Going into a viva with publications can be a good thing but you're making the assumption that they're going to get published. Not to be harsh but it's going to be more difficult than you think. I might sound a little patronising here but the publication process isn't as simple as writing it up and sending it to your fave journal. It's very likely they're going to be sent back for corrections and resubmission. This is after a potentially long review period (I think reviews take longer over the summer months. Might just be me though!). And then when you resubmit again you may not get them accepted. It's possible that by the time you finally get them accepted that you'll be at the crunch time for your thesis.

Some journals can be quite picky too. Not just in their standards but in what they'll accept. Some journals I've heard of won't accept a paper if it's been submitted elsewhere. You might end up aiming for the top in this case, missing and finding you've not got many other options for a similar level of publication.

Ultimately you're the one who knows your research best, and where you are at progress wise but I'd advise against publication at this point in time. If your supervisor is against it and isn't being supportive there'll be a reason.

Pamelaspage's Time to Write Up Thread

Quote From pamelaspage:

Do you have a detailed breakdown of each chapter before you start writing? That is what I am working on now.

Yup, I did a big plan. So each chapter was broken down into sections, and then each section had a few brief notes on what I needed to include so

Chapter 1
1.1 The background to X
- X theory
- Key study
- Important impications of theory for future work

1.2 Alternate theory Y
- Y Theory
- Key study
- Implications and contrasts with X

1.3 Modern Influences on X and Y debate
- etc

and so on. For my first two chapters anyway. My other chapters are experiments so the breakdown on those is a lot more standard (Intro, design, procedure, results). I'm writing up another outline for my general discussion though along the same lines.

Pamelaspage's Time to Write Up Thread

Quote From pamelaspage:

Does anyone have any examples of timetables they are willing to share? I am now on countdown until I meet my supervisor and so therefore need to monitor my work on a daily basis. Thanks

I'm writing up but I don't have a daily timetable. I try and set goals for each day but I've found sometimes you have good days and sometimes you'll have bad ones so having a definate daily timetable can be a bit depressing. I've just stuck to a timetable of hand in dates I agreed with my supervisor. It gives me something to work towards and because I know my supervisor is expecting things to be handed in on certain dates I know someone is going to hold me accountable for it all.

Mine was and is, after meeting my supervisor mid june:

Chapters 1 and 2 *Jun 25th*
Chapers 2, 4 and 5 *Jul 2nd*
Chapters 6 & 7 *Jul 7th*

Corrections on 1 and 2 *Jul 12th*
Corrections on 2,4,5,6 & 7 *Jul 19th*
Abstract, Overview & General discussion *Jul 25th*

Corrections and complete draft *Jul 30th*

But differently people need different write up times I guess. Different subjects too. I'm in psychology and I'm confident of getting it done. I had bits of procedure and results already written up before I started this june and I don't expect to go beyond 60k words. Other subjects though have different details and expectations I guess.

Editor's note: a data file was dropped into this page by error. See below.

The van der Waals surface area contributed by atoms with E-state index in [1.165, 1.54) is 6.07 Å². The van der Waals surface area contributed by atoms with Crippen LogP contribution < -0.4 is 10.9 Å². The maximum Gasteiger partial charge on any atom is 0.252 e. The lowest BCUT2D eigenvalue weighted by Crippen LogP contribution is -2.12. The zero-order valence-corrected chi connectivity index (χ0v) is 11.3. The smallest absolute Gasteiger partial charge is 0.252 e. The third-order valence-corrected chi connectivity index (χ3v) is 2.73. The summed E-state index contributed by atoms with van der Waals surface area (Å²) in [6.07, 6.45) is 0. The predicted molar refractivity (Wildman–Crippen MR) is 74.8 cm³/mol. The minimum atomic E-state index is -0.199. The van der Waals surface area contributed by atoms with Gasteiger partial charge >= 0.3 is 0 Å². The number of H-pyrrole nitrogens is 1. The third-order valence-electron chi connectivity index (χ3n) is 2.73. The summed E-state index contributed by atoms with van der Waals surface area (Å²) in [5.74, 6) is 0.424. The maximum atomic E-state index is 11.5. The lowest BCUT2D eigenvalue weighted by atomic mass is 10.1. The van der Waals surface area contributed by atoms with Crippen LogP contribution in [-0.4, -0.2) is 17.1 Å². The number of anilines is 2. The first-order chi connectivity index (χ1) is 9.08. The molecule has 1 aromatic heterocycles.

And it depends alot on your supervisor getting back to you in time for the next bit too. I mean I'm still waiting for complete feedback on certain bits. Whether I get it or not determines whether I'll carry on and still be on time.

Student forever...

Quote From walminskipeasucker:

I'm finding the writing up period to be very strange. You're not waiting to collect data, analyse it or anything. There's just this mass of writing you have to do, structure and make flow. You can see the finish line, but there's all these brambles, bits of barbed wire and hidden ditches in the way - as well as a few squares that say, 'God directly to gaol! Do not pass go! Do not collect $200 - hang on - £131.64!'

It's an odd process. I'm finding it to be a pretty isolated one as well. I get up, I work, I go to sleep and inch towards the finish line. I know that there are other people at Uni doing the same but I only find out where they are and how things are through vague reports here and there. It's like we're all boxed off somewhere, chained to a computer.

I'm glad I'm in the write up stage though as it means that soon, or sooner rather than later, I'll be able to explain to family and friends when I'm going to be finished. Maybe it's just my nearest and dearest but they don't seem to understand the flexibility of the end date. Cept my girlfriend who receives the lions share of my moaning and my uncle and auntie who are going through the phd motions too.

I like how productive the writing up can feel though. I mean I know most of what I write is going to end up covered in red ink and sent back to me but I like seeing it all there and put together. I've got chapters 1- 7 drafted to a reasonable quality and it just feels nice to be able to look at them and think, 'This is what I've done'. So long as I don't dwell on that fact it's almost 3 years work it feels good!

I would rather be testing though. There's something about getting and analysing new data. Plus I've got a shed load of experiment ideas that I can't wait to try out. Just need to finish this, and get a job where I'll have time to do them :-(

Quote From walminskipeasucker:

It's proving to a very stretching and strange experience for me...sleeping in a bed next to the chair that I will sit at and write the next day is not Horlicks to me. Neither is have to remove all the scraps of paper from my bed before sleep, or being prodded in the back by a pen I forgot to remove along with the papers when lieing down. What about you?

Same thing here. Bed, desk, chair all within a few feet of each other. During the day the bed plays host to books and papers. Sometimes I can't be bothered to move them all out and just shove them to one side.

What I really don't like about writing up though is you might spend ages putting together a lot ofwork to show to your supervisor, you'll feel good about it, you'll hand it in and then....nothing. No relief, no real weight off the shoulders. It's just onto the next thing, the next self imposed deadline.

The One Goal Thread

Laptop infront of the TV is always a good idea Sneaks :-) I'd give it a go but mine overheats.

I've done it all :-) One more sweep to reorganise some of the descriptive stats and thats those chapter drafts done!

self plagarism

I think it's along the lines of what Jepsonclough said. You should be safe with putting something like 'The methodolgy replicated that of X' or 'A similar methodology to that of X was used...'.

Then it'll need writing out again, and I think so long as it's not exactly word for word you should be okay. As you'll have already given credit to the other publication. Like jepson said though it's worth checking with your supervisor and the individual journal guidelines just in case.